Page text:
IN a quiet, leafy cul-du-sac just north of Sydney that was caught in bush fires over the weekend, piles of burned furniture line the curbside. Utility trucks, working to restore power, roar past the crumpled silver-and-black remains of a boat. A line of orange plastic cones, guarded by a group of neighborhood children, keep ``stickybeaks'' (nosy onlookers) out of the street.
Of the 187 houses destroyed in the tumultuous blazes that swept through parts of New South Wales over the last week, four were destroyed on this street; several others sustained damage. Peter Cheeseman's garage is now a pile of burned bricks and twisted metal, but the house was saved because ``we're used to dealing with fire on this street,'' he says. ``My son and I stayed with the house and used pumps to draw water from the pool.''
The blackened ravine that the fire roared up is behind his house. This junction of urban dwellings and bushland is fueling a major public debate over how best to manage Australia's land so as to limit fire damage. Some people in support of hazard-reduction burning say the practice means less fuel for the fire.
``The authorities will have to become more responsible,'' Mr. Cheeseman says. ``We've urged the authorities to do more burning off. They promised to do some last spring, but that day it rained. They never did it.''
Bob Laurence, president of the Chatswood West Ward Progress Association of Willoughby Council, says, ``A lot of people want to talk to the Willoughby Council about why they've succumbed to `Greenie' pressure.... I've been talking to people with a couple of decades experience who say that there's a lot less hazard reduction being done.''
Local councils are taking the heat for ``tree protection orders'' that don't allow residents to cut trees without permission and for cutting previous levels of hazard reduction. Councils say they are caught between the conflicting needs of their residents: When they do controlled burns, residents complain of respiratory problems and air pollution. And in the winter months, when it makes sense to burn, they are forbidden to burn because of Sydney's inversion layer that traps the smoke.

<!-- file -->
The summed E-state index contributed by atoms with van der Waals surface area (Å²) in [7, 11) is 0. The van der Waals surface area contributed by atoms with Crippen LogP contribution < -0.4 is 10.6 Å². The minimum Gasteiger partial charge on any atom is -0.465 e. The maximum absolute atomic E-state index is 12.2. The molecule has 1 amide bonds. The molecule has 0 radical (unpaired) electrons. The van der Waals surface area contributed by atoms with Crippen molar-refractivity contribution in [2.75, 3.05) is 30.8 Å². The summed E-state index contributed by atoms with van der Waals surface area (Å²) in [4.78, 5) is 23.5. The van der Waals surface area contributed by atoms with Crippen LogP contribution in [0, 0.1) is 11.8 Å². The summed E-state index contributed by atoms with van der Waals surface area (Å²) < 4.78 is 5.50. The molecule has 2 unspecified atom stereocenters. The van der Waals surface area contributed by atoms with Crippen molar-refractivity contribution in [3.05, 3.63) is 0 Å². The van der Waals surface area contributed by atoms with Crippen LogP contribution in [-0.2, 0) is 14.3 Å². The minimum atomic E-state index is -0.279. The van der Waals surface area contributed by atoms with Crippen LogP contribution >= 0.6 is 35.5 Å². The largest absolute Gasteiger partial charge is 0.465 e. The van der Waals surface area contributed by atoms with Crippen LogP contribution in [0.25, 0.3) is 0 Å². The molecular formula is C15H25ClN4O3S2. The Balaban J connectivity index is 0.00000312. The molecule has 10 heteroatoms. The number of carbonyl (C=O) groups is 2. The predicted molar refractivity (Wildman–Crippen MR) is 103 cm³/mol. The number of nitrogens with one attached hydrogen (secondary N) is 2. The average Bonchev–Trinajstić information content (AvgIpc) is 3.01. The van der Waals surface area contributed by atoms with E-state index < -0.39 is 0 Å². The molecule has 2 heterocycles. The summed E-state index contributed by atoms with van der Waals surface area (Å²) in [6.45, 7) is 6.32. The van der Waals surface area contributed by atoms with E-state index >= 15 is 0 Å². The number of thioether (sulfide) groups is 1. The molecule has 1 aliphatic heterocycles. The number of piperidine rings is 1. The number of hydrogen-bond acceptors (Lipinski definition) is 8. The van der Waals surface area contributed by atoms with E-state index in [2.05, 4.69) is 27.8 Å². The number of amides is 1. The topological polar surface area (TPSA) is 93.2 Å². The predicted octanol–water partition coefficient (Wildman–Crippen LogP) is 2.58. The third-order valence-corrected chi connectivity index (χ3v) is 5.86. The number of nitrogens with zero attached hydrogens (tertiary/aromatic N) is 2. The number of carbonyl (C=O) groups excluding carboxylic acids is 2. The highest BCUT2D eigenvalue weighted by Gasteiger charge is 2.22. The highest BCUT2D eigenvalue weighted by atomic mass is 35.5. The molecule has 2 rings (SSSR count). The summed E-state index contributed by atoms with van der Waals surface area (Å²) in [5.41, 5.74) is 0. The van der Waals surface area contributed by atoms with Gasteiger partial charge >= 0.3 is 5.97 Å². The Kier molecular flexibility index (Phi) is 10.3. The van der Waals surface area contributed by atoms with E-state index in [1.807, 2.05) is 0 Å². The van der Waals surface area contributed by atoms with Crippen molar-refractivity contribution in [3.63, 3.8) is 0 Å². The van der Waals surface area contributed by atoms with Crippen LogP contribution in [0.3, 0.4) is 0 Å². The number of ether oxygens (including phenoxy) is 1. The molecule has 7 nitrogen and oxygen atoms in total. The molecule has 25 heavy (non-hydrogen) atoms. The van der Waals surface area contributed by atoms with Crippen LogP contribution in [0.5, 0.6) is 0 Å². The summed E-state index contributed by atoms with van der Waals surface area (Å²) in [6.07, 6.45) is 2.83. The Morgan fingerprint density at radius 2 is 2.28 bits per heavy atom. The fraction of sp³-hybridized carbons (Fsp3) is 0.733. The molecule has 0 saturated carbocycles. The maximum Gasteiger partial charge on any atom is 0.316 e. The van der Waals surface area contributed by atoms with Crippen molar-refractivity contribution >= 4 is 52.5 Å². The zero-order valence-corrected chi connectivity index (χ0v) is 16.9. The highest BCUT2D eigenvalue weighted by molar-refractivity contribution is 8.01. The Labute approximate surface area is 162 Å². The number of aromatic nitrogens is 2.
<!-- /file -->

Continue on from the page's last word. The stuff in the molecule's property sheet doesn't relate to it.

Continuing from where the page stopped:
The National Parks and Wildlife Service is facing a firestorm of criticism that they've let fire trails become overgrown.
``The criticism isn't justified,'' says Chris Hartcher, Minister of the Environment. ``The National Parks and Wildlife Service has 5 percent of the state's hectares, but conducts 40 percent of the hazard-reduction burning.''
Stuart Cohen, spokesman for the National Parks and Wildlife Service, says, ``Three-quarters of the fires started outside the parks. And the number of hectares burned for hazard reduction has more than doubled since 1982 to 81,000.'' Others argue that is not much hazard reduction for a 10-million-acre area.
``The fire trails are pretty useless when you've got fires that leap a six-lane highway and a river,'' Mr. Cohen says. ``Fire burned through areas we hazard-reduced only last August. It's ludicrous to suggest that if we'd done more, we wouldn't have had these fires.''
Wilderness Society spokesman Rod Knight says the group supports fire management ``in tune with what the environment needs to survive.''
Both groups say merely more controlled burning is not a guarantee against major fires in the future. While extreme weather conditions made it a once-in-50-years event, fire is cyclical in Australia. Also, early figures indicate that arson was a factor in an estimated 70 percent of the current fires, Mr. Knight says.
Both Cohen and Knight say the criticism is being driven by a small, conservative group that does not want the government to create more wilderness areas.
Many people, including Prime Minister Paul Keating, are calling for a fire-management review in urban areas.
``Where you had problems is where you had houses on ridge lines in bushland,'' Knight says. ``You can't get a more fire-prone situation in Australia. The Janalli fire [which burned 87 homes] ran up creeks and gullies to a dry area in a new suburb. Because of the way it was planned, it appears to have been somewhat at risk.''
Despite the disaster, Cheeseman plans to stay where he is. ``Living here has its risks, but we love it here,'' he says.